By Rafia Zakaria
14 Nov, 2014
A Season for Martyrs
By Bina Shah (Author)
Kindle $5.78 - Paperback $11.56
One of the curses of the post-colonial upbringing is the loss of location, not of actual geography or the tangible physicality of a place, but of its linear connections to the past.
Those are ones that exist in story and fable, are reflected in vision and song.
It is this severed saga of Sindh, hacked apart by colonisation and migration that author Bina Shah’s new novel, A Season for Martyrs attempts to piece together.
What history has torn apart let fiction bring together and so it is in the tale of Ali and Sunita, inhabitants of Sindh’s tumultuous present, man and woman, Muslim and Hindu.
In Shah’s telling, theirs is a love that is much like Sindh’s lore, threatened, delicate and secret. Ali is a journalist, harbouring like so many millions of Karachi’s children; dreams of escape to a foreign land. Sunita is by virtue of indigenous connection, a child of the land; rendered less by the arithmetic of Pakistan’s new nationalism, its awkwardness with the hyphenation of a Hindu-Pakistani.
We all know this erstwhile present, its bombings, its shifty politicians, its unpromising prospects; all of it so overwhelming and punishing. Less of us can see the threads that connect it to the conflicts of our forbears, trace in our longings the fears and desires of worriers past; who struggled also with the fears of loss.
It is this delicate thread that A Season of Martyrs mines from the past; a history rich with wisdom of Sufis, whose meditations were directed into the same distant horizons as our own, whose wandering steps sifted the same sandy soil. In the skein spun by Shah, the verses of Shah Abdul Latif Bhitai’s Shah jo Risalo, the story of Jeandal Shah and the Talpurs and so many others become alive and relevant juxtaposed against its know present.
Despite its depths, however, Shah’s delving into Sindh’s past to enable its literary resurrection is not the idealised encounter that tempts so many post-colonial authors in their search for the untouched and untainted.
It is not simply the mystic, the edifying or the beautiful that she brings back for us from the archives; it is also the condescending, which was the heart of the colonial and is perhaps its most scathing legacy.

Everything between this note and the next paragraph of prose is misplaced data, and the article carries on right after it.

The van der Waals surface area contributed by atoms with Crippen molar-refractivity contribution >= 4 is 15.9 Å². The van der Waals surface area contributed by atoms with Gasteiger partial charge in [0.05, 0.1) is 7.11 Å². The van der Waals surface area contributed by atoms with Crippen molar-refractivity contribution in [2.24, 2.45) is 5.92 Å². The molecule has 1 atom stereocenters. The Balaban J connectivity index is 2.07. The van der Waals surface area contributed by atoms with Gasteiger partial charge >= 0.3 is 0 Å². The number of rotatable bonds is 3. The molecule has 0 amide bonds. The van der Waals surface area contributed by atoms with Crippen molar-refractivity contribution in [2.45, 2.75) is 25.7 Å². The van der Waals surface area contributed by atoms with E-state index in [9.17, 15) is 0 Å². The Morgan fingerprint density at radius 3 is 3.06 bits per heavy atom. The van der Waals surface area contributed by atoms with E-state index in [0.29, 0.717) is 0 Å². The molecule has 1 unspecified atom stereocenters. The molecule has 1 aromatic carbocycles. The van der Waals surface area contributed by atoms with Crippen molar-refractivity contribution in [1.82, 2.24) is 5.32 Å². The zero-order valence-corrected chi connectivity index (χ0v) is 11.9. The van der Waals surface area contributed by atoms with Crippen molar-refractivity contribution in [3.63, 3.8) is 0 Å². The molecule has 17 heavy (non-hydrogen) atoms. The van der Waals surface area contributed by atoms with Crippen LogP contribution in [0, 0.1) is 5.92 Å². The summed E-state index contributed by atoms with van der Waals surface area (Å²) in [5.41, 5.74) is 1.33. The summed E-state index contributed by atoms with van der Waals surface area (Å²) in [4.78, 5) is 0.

The reminiscences of the British officers that were once stationed in Sindh are recalled forming a literary backdrop against the colonialisms of today. One of them is poignantly represented in Ali’s visit to the American Embassy, its endless security cordons, its infantilisation of the anxious natives all trying to get out of the land they fought for, are connected to.
Like a carefully wrought tapestry, the unequal contours of these power relations of now and then come together in the story of A Season For Martyrs.
The resurrection of history, its threading together is a task long due, not simply for the Pakistani but also for global audiences of the English novel.
For those at home in Sindh, the task of reading this book is attached to the task of re-learning what is familiar but encroached and encrusted with myriad contemporary hatreds, of the Hindu, the feudal, the homosexual and the migrant.
For those who look in from the outside, it is a corrective against the decontextualised, much dramatised and ultimately distorted version of Pakistan and consequently of Sindh, as a homeland only for terror and trouble.
Rafia Zakaria is an author, attorney and human rights activist. She is a columnist for DAWN Pakistan and a regular contributor for Al Jazeera America, Dissent, Guernica and many other publications. She is the author of The Upstairs Wife: An Intimate History of Pakistan (Beacon Press 2015)